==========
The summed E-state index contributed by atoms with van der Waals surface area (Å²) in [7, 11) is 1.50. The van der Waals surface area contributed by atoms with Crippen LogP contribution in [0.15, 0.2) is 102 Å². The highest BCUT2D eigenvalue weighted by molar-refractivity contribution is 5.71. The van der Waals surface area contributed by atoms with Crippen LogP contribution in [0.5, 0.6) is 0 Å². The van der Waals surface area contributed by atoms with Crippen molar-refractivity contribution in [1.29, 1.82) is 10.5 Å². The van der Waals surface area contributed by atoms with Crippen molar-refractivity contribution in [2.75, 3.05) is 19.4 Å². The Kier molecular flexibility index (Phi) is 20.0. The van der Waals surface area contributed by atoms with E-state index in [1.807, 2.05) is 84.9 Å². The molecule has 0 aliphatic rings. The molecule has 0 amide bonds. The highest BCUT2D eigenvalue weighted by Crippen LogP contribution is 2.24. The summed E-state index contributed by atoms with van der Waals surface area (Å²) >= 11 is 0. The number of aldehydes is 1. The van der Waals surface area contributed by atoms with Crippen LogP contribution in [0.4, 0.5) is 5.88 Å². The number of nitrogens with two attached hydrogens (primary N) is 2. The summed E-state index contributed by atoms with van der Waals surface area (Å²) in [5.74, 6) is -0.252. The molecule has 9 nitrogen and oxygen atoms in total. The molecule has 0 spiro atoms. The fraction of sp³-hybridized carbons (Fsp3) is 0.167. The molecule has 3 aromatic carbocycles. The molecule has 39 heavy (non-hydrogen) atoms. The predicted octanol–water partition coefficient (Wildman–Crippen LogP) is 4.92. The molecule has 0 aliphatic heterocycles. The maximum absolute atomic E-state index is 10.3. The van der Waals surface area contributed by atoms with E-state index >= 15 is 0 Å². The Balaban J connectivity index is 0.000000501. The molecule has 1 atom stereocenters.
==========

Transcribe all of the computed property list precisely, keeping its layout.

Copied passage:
The summed E-state index contributed by atoms with van der Waals surface area (Å²) in [7, 11) is 1.50. The van der Waals surface area contributed by atoms with Crippen LogP contribution in [0.15, 0.2) is 102 Å². The highest BCUT2D eigenvalue weighted by molar-refractivity contribution is 5.71. The van der Waals surface area contributed by atoms with Crippen LogP contribution in [0.5, 0.6) is 0 Å². The van der Waals surface area contributed by atoms with Crippen molar-refractivity contribution in [1.29, 1.82) is 10.5 Å². The van der Waals surface area contributed by atoms with Crippen molar-refractivity contribution in [2.75, 3.05) is 19.4 Å². The Kier molecular flexibility index (Phi) is 20.0. The van der Waals surface area contributed by atoms with E-state index in [1.807, 2.05) is 84.9 Å². The molecule has 0 aliphatic rings. The molecule has 0 amide bonds. The highest BCUT2D eigenvalue weighted by Crippen LogP contribution is 2.24. The summed E-state index contributed by atoms with van der Waals surface area (Å²) >= 11 is 0. The number of aldehydes is 1. The van der Waals surface area contributed by atoms with Crippen LogP contribution in [0.4, 0.5) is 5.88 Å². The number of nitrogens with two attached hydrogens (primary N) is 2. The summed E-state index contributed by atoms with van der Waals surface area (Å²) in [5.74, 6) is -0.252. The molecule has 9 nitrogen and oxygen atoms in total. The molecule has 0 spiro atoms. The fraction of sp³-hybridized carbons (Fsp3) is 0.167. The molecule has 3 aromatic carbocycles. The molecule has 39 heavy (non-hydrogen) atoms. The predicted octanol–water partition coefficient (Wildman–Crippen LogP) is 4.92. The molecule has 0 aliphatic heterocycles. The maximum absolute atomic E-state index is 10.3. The van der Waals surface area contributed by atoms with E-state index >= 15 is 0 Å². The Balaban J connectivity index is 0.000000501. The molecule has 1 atom stereocenters.